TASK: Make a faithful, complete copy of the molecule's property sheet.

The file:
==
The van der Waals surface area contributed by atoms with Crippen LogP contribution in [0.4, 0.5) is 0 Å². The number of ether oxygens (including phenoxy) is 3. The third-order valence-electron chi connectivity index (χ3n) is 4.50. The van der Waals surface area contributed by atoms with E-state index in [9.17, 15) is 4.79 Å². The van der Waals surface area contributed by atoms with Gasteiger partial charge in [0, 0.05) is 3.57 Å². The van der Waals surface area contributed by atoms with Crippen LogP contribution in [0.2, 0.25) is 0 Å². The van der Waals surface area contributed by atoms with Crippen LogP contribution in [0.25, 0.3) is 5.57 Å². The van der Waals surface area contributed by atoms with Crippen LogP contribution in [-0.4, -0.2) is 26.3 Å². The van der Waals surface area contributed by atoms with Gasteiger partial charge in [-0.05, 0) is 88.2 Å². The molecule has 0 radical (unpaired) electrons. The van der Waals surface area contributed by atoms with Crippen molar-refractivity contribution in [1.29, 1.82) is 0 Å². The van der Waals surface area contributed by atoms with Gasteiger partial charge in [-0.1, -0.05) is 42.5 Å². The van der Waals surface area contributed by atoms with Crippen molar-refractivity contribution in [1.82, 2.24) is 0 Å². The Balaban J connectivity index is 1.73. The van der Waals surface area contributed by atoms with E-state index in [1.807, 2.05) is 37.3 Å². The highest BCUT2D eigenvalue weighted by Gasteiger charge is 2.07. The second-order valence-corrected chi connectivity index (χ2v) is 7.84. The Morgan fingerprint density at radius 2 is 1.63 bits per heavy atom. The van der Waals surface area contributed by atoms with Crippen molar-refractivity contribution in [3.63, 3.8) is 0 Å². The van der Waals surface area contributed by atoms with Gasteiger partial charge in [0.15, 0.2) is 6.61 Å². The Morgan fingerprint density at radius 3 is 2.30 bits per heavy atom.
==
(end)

The van der Waals surface area contributed by atoms with Crippen LogP contribution in [0.4, 0.5) is 0 Å². The number of ether oxygens (including phenoxy) is 3. The third-order valence-electron chi connectivity index (χ3n) is 4.50. The van der Waals surface area contributed by atoms with E-state index in [9.17, 15) is 4.79 Å². The van der Waals surface area contributed by atoms with Gasteiger partial charge in [0, 0.05) is 3.57 Å². The van der Waals surface area contributed by atoms with Crippen LogP contribution in [0.2, 0.25) is 0 Å². The van der Waals surface area contributed by atoms with Crippen LogP contribution in [0.25, 0.3) is 5.57 Å². The van der Waals surface area contributed by atoms with Crippen LogP contribution in [-0.4, -0.2) is 26.3 Å². The van der Waals surface area contributed by atoms with Gasteiger partial charge in [-0.05, 0) is 88.2 Å². The molecule has 0 radical (unpaired) electrons. The van der Waals surface area contributed by atoms with Crippen molar-refractivity contribution in [1.29, 1.82) is 0 Å². The van der Waals surface area contributed by atoms with Gasteiger partial charge in [-0.1, -0.05) is 42.5 Å². The van der Waals surface area contributed by atoms with Crippen molar-refractivity contribution in [1.82, 2.24) is 0 Å². The Balaban J connectivity index is 1.73. The van der Waals surface area contributed by atoms with E-state index in [1.807, 2.05) is 37.3 Å². The highest BCUT2D eigenvalue weighted by Gasteiger charge is 2.07. The second-order valence-corrected chi connectivity index (χ2v) is 7.84. The Morgan fingerprint density at radius 2 is 1.63 bits per heavy atom. The van der Waals surface area contributed by atoms with Crippen molar-refractivity contribution in [3.63, 3.8) is 0 Å². The van der Waals surface area contributed by atoms with Gasteiger partial charge in [0.15, 0.2) is 6.61 Å². The Morgan fingerprint density at radius 3 is 2.30 bits per heavy atom.